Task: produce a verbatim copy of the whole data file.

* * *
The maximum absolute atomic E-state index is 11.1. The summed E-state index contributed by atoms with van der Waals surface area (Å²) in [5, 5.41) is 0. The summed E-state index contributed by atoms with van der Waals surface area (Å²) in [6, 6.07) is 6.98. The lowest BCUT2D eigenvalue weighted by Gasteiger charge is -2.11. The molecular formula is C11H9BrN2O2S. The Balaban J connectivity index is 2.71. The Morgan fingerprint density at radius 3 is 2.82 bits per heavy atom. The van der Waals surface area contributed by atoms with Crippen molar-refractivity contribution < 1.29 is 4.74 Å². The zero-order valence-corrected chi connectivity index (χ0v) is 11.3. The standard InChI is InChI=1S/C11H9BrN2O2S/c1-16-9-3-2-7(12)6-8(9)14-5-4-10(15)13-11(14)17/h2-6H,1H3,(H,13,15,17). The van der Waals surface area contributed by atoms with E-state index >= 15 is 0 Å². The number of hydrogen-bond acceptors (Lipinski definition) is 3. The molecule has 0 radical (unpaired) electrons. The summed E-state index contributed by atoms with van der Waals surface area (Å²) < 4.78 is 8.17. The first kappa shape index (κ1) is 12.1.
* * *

The maximum absolute atomic E-state index is 11.1. The summed E-state index contributed by atoms with van der Waals surface area (Å²) in [5, 5.41) is 0. The summed E-state index contributed by atoms with van der Waals surface area (Å²) in [6, 6.07) is 6.98. The lowest BCUT2D eigenvalue weighted by Gasteiger charge is -2.11. The molecular formula is C11H9BrN2O2S. The Balaban J connectivity index is 2.71. The Morgan fingerprint density at radius 3 is 2.82 bits per heavy atom. The van der Waals surface area contributed by atoms with Crippen molar-refractivity contribution < 1.29 is 4.74 Å². The zero-order valence-corrected chi connectivity index (χ0v) is 11.3. The standard InChI is InChI=1S/C11H9BrN2O2S/c1-16-9-3-2-7(12)6-8(9)14-5-4-10(15)13-11(14)17/h2-6H,1H3,(H,13,15,17). The van der Waals surface area contributed by atoms with E-state index >= 15 is 0 Å². The number of hydrogen-bond acceptors (Lipinski definition) is 3. The molecule has 0 radical (unpaired) electrons. The summed E-state index contributed by atoms with van der Waals surface area (Å²) < 4.78 is 8.17. The first kappa shape index (κ1) is 12.1.